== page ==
Posts Tagged ‘Chesapeake Bay duck dog’

One could be forgiven for assuming that these were flat-coats, wavy-coats, or goldens. The shading of the dog in the lower right suggests that this dog is an e/e red, which does exist in the Chesapeake Bay retriever gene pool. However, black skin does not.

This image comes from Country Life in America (November 1915). Long-haired dogs occasionally pop up in Chesapeake Bay retrievers today. However. the modern breed is based upon a short-haired dog.

These long-haired dogs were very often quite red in color, and a whole strain of them was produced called a “Red Winchester.”   Many of the early show Chessies were of this Red Winchester type.

Because this breed existed along Chesapeake Bay as a landrace with very different strains, it varied greatly in appearance. I like to think of these dogs as being something like the original retriever, which came in an interbreeding landrace of feathered, curly, and short-haired varieties. The only difference is that the Americans selected for e/e yellow to red and liver colors (including “silver”– liver dilute, which is called “ash” in this breed). The British selected for black dogs almost exclusively and then concentrated the coat types into three and then four breeds. I don’t know why the American Chessie breeders didn’t try to do this, because the British were quite successful at doing so.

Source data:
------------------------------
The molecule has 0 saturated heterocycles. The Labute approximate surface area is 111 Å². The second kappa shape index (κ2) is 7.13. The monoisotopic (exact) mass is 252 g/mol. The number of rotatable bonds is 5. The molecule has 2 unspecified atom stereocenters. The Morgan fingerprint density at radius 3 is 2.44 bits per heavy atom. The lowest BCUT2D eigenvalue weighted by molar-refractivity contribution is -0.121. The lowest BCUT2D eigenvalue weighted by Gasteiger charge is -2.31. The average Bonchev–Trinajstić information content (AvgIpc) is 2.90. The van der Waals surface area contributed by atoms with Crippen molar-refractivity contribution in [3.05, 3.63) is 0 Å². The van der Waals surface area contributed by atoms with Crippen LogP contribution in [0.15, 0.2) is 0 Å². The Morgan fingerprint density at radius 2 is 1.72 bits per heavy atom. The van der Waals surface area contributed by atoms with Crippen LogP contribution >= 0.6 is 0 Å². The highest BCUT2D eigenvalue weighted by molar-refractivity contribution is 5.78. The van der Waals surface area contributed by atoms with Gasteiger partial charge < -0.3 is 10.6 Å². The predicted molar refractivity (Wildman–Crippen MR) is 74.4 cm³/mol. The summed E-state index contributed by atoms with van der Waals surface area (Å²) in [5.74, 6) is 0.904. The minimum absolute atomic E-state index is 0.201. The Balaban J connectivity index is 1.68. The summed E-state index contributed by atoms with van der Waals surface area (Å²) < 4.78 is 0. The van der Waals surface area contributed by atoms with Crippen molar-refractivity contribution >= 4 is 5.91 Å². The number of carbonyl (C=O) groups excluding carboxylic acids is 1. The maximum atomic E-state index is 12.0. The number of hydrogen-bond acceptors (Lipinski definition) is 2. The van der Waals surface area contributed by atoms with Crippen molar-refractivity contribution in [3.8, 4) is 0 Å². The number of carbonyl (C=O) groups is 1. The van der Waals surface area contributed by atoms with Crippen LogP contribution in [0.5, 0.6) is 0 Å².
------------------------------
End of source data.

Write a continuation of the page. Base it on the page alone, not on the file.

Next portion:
The Red Winchester retriever could have been established as a breed, but it fell from favor in the first part of the twentieth century, as it was absorbed into the modern Chessie.

These particular dogs were exhibited at a dog show in Southampton, New York in the summer of 1915.

The Chesapeake Bay dog was the first retriever recognized by the AKC, and for a while, there was  a heated discussion about whether this breed was a retriever. Because the dogs are also derived from the water dogs of Newfoundland (most likely St. John’s water dogs), this argument has long been settled.

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